Another tool for resolving the case is what is referred to as a Motion for Judgment on the Pleadings.  This is not an often-used motion because Judgment can be had on the pleadings only where they fail in some respect.  This comes up in the context of a deficient Answer, meaning that the Plaintiff’s Complaint has stated a legal case for recovery and the Defendant’s Answer either fails to deny liability or fails to present any valid defense.  When the Defendant fails to adequately defend in this manner, the Plaintiff is entitled to a Judgment in his favor, marking the end of the case.

Motion for Summary Judgment.      

Other than a Motion to Dismiss, a Motion for Summary Judgment is perhaps the most commonly occurring motion in civil litigation.  Unlike the previous motions already discussed, a Summary Judgment motion takes into account discovery materials and other evidence that has been gathered in the case.  This includes any and all answers to interrogatories, documents produced, all admissions which are on file with the court, all pleadings which are verified as true by the party, and any affidavits that have been filed.  (An affidavit is a factual statement which is signed and sworn to by the individual making the statement.)

Either party may move for a Summary Judgment at any time prior to trial.  The object of the motion is to demonstrate that there is no issue of fact which deserves to be determined at a trial, leaving the application of the law up to the judge.  In a Motion for Summary Judgment, the parties present all evidence which supports their cases.  If, after presenting all of the evidence to the judge, the judge determines that there are no facts which are in dispute, he or she will then apply the law to the facts of the case to achieve a result.  Summary Judgment can be granted to either the Plaintiff or the Defendant, and the party responding to the motion is entitled to move for Summary Judgment orally at the time of the hearing.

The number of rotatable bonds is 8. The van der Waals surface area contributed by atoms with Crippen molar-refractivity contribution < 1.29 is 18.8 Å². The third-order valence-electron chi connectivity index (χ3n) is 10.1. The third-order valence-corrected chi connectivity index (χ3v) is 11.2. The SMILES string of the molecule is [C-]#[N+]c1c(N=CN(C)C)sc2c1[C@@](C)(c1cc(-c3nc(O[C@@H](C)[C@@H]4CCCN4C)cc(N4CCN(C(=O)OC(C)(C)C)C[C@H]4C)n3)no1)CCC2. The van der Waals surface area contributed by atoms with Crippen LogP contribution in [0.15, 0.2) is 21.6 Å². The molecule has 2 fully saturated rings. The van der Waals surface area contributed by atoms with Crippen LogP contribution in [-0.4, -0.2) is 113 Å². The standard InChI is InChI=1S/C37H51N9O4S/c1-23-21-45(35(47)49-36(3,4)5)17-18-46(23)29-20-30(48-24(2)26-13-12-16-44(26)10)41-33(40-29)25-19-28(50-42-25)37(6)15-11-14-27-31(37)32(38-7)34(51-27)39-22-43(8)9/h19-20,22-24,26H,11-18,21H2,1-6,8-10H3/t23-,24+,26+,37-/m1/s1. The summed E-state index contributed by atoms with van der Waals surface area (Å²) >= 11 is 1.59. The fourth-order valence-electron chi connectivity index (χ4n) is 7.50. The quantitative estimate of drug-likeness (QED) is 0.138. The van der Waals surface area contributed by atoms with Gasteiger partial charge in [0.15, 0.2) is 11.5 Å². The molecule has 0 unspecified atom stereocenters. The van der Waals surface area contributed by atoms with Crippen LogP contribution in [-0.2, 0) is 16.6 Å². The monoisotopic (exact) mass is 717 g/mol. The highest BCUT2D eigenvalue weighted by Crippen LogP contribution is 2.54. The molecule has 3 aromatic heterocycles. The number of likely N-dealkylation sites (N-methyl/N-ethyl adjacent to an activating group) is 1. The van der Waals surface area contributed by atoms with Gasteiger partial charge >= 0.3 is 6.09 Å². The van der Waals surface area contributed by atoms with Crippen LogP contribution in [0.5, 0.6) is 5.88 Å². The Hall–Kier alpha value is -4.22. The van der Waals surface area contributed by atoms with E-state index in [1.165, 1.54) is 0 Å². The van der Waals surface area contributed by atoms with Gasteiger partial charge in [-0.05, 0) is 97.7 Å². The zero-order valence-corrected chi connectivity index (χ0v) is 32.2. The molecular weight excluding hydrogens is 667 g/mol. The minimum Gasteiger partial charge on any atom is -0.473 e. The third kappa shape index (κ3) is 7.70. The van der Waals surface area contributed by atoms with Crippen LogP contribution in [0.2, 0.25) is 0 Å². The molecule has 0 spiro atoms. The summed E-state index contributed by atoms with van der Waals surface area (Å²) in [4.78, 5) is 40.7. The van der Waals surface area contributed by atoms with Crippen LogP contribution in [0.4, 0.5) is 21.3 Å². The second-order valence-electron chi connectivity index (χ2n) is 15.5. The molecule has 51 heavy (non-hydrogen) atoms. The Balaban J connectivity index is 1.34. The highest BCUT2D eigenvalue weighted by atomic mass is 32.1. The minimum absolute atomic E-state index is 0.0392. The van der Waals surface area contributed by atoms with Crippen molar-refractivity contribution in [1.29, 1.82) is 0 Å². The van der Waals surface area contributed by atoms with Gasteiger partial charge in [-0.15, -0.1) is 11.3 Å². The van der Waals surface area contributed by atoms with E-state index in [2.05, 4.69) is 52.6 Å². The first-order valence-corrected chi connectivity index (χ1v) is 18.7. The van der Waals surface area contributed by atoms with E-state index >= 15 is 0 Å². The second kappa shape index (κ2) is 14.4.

Since every party is entitled to a day in court, Summary Judgment is not lightly granted.  The evidence must clearly and overwhelmingly support one side’s legal view of the case in order for Judgment to be granted.  The nature of the legal claim has much to do with whether the motion will be granted.  For instance, contract interpretation is a matter that can usually be determined by a judge.  Therefore, courts are much more likely to grant a Summary Judgment where a contract or a lease is involved.  On the other hand, negligence tends to deal with whether the actions of one of the parties were reasonable.  In such cases, whether a party’s actions were reasonable is almost always a factual issue that will be submitted to a jury.